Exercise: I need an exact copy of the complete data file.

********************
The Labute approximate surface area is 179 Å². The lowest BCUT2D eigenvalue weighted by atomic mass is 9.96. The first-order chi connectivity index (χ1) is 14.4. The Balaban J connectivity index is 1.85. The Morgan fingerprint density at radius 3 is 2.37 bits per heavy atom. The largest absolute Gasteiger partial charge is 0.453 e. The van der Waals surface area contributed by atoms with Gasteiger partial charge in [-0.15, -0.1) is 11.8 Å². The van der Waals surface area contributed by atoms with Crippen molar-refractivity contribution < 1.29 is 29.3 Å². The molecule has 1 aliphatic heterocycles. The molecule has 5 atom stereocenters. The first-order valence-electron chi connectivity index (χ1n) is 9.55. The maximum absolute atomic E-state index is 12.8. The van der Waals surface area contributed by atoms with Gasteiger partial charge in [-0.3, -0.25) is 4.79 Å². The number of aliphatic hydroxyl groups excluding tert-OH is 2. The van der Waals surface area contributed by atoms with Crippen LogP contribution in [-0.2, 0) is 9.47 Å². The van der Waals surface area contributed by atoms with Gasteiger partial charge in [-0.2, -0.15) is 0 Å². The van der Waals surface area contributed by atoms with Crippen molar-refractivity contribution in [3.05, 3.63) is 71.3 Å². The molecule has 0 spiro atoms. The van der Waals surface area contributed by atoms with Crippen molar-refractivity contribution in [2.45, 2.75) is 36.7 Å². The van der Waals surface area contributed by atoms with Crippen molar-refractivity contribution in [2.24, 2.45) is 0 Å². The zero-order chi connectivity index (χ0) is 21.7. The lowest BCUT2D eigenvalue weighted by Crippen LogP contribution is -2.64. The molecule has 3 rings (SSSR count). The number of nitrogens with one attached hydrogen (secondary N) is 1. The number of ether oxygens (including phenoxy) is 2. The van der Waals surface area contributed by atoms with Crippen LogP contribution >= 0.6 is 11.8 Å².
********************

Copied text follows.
The Labute approximate surface area is 179 Å². The lowest BCUT2D eigenvalue weighted by atomic mass is 9.96. The first-order chi connectivity index (χ1) is 14.4. The Balaban J connectivity index is 1.85. The Morgan fingerprint density at radius 3 is 2.37 bits per heavy atom. The largest absolute Gasteiger partial charge is 0.453 e. The van der Waals surface area contributed by atoms with Gasteiger partial charge in [-0.15, -0.1) is 11.8 Å². The van der Waals surface area contributed by atoms with Crippen molar-refractivity contribution < 1.29 is 29.3 Å². The molecule has 1 aliphatic heterocycles. The molecule has 5 atom stereocenters. The first-order valence-electron chi connectivity index (χ1n) is 9.55. The maximum absolute atomic E-state index is 12.8. The van der Waals surface area contributed by atoms with Gasteiger partial charge in [-0.3, -0.25) is 4.79 Å². The number of aliphatic hydroxyl groups excluding tert-OH is 2. The van der Waals surface area contributed by atoms with Crippen LogP contribution in [-0.2, 0) is 9.47 Å². The van der Waals surface area contributed by atoms with Gasteiger partial charge in [-0.2, -0.15) is 0 Å². The van der Waals surface area contributed by atoms with Crippen molar-refractivity contribution in [3.05, 3.63) is 71.3 Å². The molecule has 0 spiro atoms. The van der Waals surface area contributed by atoms with Crippen molar-refractivity contribution in [2.45, 2.75) is 36.7 Å². The van der Waals surface area contributed by atoms with Crippen molar-refractivity contribution in [2.24, 2.45) is 0 Å². The zero-order chi connectivity index (χ0) is 21.7. The lowest BCUT2D eigenvalue weighted by Crippen LogP contribution is -2.64. The molecule has 3 rings (SSSR count). The number of nitrogens with one attached hydrogen (secondary N) is 1. The number of ether oxygens (including phenoxy) is 2. The van der Waals surface area contributed by atoms with Crippen LogP contribution >= 0.6 is 11.8 Å².